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‭ the Biography Case

Autor:   •  April 17, 2013  •  Essay  •  554 Words (3 Pages)  •  1,339 Views

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Before we can explore whether or not violation‭ ‬is inevitable in the writing and reading of biography,‭ ‬we must first consider what defines‭ “‬violation‭” ‬in this context.‭ ‬We can then use this definition to form an opinion.‭ ‬One way to judge this is to ascertain‭ ‬whether the subject of the biography has any kind of an authorial presence within the writing,‭ ‬or whether the biographer has assumed complete control over the narrative,‭ ‬and to see if this has any effect over the validity of the biography or the way we see the subject.‭

In Sigmund Freud’s biography of‭ “‬Dora‭”‬,‭ ‬the author’s voice is dominant over the subject’s.‭ ‬He establishes this from the very beginning of the piece by choosing to spend the opening four pages of the paper recapping his conclusions from his earlier paper,‭ ‬the‭ “‬Interpretation of‭ ‬Dreams‭”‬,‭ ‬and‭ ‬outlining his theories.‭ ‬He then introduces‭ “‬Dora‭” (‬a pseudonym‭) ‬to the reader as‭ “‬the eighteen-year-old girl who is the subject of this paper‭” ‬and we are not actually told the name he has given her for some time,‭ ‬when he writes‭ “‬The patient,‭ ‬whom I shall in future give the name of‭ ‘‬Dora‭’”‬.‭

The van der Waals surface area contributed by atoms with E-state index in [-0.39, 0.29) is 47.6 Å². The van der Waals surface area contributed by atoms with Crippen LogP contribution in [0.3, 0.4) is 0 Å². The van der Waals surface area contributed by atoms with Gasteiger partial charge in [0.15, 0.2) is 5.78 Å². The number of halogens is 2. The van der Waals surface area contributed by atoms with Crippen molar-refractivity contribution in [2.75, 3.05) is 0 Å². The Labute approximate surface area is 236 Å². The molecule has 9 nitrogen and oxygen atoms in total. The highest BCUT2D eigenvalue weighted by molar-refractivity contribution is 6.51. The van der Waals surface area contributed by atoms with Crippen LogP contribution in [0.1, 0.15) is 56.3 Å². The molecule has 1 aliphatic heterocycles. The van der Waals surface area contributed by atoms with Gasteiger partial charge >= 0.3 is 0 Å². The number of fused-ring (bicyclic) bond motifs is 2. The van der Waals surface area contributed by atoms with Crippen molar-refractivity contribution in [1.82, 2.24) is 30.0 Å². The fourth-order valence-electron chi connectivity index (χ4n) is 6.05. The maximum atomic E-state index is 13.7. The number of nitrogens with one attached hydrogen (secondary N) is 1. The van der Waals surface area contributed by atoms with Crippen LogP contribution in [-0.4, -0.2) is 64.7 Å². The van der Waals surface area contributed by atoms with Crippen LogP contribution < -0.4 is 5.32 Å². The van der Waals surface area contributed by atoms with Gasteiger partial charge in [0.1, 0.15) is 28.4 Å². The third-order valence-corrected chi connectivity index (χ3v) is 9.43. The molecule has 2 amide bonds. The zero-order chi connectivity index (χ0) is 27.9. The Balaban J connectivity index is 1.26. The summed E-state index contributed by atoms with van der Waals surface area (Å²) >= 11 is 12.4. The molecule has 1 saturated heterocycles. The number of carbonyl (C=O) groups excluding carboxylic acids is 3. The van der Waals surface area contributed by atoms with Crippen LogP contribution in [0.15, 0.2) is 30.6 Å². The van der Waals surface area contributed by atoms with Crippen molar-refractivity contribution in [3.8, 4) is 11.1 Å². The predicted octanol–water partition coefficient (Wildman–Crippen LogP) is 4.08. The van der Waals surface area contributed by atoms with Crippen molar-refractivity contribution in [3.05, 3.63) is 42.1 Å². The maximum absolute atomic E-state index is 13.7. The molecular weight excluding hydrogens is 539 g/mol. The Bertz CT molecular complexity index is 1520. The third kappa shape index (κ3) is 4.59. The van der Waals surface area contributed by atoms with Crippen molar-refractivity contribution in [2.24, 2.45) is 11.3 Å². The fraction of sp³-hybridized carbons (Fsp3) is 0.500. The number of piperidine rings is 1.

Freud, Sigmund. ‘Dora, the clinical picture’.‭ ‬ In: Case histories 1:‭ ‬“Dora‭”‬ and‭ ‬“Little Jans”. London: Penguin, 1990, p.51Freud’s choice of words in this sentence is important.‭ ‬He establishes his dominance by saying‭ “‬I shall in future give the name‭”‬.‭ ‬It shows that Freud chose the name, implying a lack of control on the subject’s part.‭ ‬The very fact it is a pseudonym,‭ ‬though necessary,‭ ‬undermines the subject’s status in the biography.‭ ‬With the other characters in the narrative remaining nameless,‭ ‬Freud is the only authorial presence and this theme


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